A U.S. Justice Department program aimed at protecting American technology from China dropped five prosecutions of Chinese scientists after a draft of an internal FBI analysis questioned a main premise for the investigations, according to court documents.
The “China Initiative” had been criticized by civil liberties advocates as racially biased, and judges in several court proceedings had expressed skepticism about the FBI’s tactics in interrogating the scientists.
On Thursday and Friday, the U.S. government filed motions in federal courts to dismiss charges in five cases of Chinese researchers arrested on visa fraud charges last year. All pleaded not guilty of falsifying visa applications to conceal military ties as well as other charges.
The motions to dismiss the cases coincide with the visit of U.S. Deputy Secretary of State Wendy Sherman to China on Sunday and Monday.
Shift in political climate
All five arrests occurred about a year ago when U.S.-China relations were at a nadir, and now the world's two largest economies are seeking to navigate a troubled relationship.
The Justice Department said in a statement that it was dismissing the cases in the “interest of justice.”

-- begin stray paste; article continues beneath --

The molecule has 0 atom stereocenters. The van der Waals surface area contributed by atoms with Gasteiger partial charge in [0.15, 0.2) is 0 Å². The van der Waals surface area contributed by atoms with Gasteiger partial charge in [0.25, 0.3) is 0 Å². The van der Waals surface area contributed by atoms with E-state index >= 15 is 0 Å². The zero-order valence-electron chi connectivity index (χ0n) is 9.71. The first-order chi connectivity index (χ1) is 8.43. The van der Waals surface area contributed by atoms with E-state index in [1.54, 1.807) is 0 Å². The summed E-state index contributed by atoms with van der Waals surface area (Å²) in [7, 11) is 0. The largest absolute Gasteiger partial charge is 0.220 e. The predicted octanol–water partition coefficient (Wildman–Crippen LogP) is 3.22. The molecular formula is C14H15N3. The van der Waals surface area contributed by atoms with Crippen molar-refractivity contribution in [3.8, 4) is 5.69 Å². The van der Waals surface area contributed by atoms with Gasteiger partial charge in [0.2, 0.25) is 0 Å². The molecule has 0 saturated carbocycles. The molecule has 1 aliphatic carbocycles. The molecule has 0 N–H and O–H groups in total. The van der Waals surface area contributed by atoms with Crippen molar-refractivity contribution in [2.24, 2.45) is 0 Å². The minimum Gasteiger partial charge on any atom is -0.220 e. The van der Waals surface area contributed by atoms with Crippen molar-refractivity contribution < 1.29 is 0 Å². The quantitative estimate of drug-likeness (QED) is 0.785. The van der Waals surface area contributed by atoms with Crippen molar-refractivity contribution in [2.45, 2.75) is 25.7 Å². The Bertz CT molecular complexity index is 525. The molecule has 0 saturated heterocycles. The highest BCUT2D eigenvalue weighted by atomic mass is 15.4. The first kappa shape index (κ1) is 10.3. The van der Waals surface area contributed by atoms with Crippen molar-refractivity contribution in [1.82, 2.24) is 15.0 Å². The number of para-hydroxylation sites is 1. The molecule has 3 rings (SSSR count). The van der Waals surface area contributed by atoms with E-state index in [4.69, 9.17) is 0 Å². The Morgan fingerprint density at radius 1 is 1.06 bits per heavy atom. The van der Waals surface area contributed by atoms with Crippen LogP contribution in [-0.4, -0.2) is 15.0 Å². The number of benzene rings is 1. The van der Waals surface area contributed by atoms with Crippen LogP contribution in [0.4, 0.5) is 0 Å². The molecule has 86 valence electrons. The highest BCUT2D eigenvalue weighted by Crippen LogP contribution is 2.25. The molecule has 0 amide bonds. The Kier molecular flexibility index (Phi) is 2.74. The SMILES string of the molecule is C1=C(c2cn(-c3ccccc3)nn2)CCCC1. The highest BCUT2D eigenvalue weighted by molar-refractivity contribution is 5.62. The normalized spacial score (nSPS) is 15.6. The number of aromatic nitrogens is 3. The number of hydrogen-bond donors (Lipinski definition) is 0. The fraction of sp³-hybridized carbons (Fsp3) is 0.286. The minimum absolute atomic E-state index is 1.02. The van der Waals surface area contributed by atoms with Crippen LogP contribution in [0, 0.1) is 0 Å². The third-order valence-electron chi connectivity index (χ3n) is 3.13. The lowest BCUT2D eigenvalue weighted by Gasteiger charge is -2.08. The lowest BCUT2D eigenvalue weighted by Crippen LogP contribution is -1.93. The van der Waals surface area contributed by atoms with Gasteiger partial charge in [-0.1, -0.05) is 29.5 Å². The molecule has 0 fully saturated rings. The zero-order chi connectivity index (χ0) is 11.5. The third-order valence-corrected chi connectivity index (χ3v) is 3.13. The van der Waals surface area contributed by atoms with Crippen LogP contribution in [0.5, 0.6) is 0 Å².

U.S.-based Chinese officials could not immediately be reached for comment on the development.
“Recent developments in a handful of cases involving defendants with alleged, undisclosed ties to the People’s Liberation Army of the People’s Republic of China have prompted the department to re-evaluate these prosecutions," a statement by Justice Department spokesperson Wyn Hornbuckle said, without detailing what those developments were.
Court documents filed this month in two cases included FBI draft analysis that questioned how useful the investigation was in safeguarding technology developed in the United States. The report said that the visa application question about military service that ensnared the scientists was unclear.
The analysis was written in reaction to the China Tech Transfer Analysis Unit at the FBI being nominated in February for an award based on the “high impact” of the “arrests of the PLA students.” PLA refers to the Chinese military. The FBI unit leader disagreed on the impact of the arrests and removed the unit from the award nominations, according to the court documents.
Trial was near
Asked about the court filing, a Justice Department official answered by email that the “draft analysis prompted follow-up questions and requests from defense counsel that we could not resolve" ahead of trial. One of the cases was scheduled to go to trial Monday.
The official said that in most of the cases the sentences would be a year or less and that the defendants have had their liberty restricted for that time, whether in jail or out on bail.
Defense lawyers have said their clients’ only crime is running afoul of U.S.-China politics.
John Hemann, a lawyer for Chinese brain researcher Song Chen, said they were “grateful and relieved” the case against her had been dismissed and “the government has done the right thing.”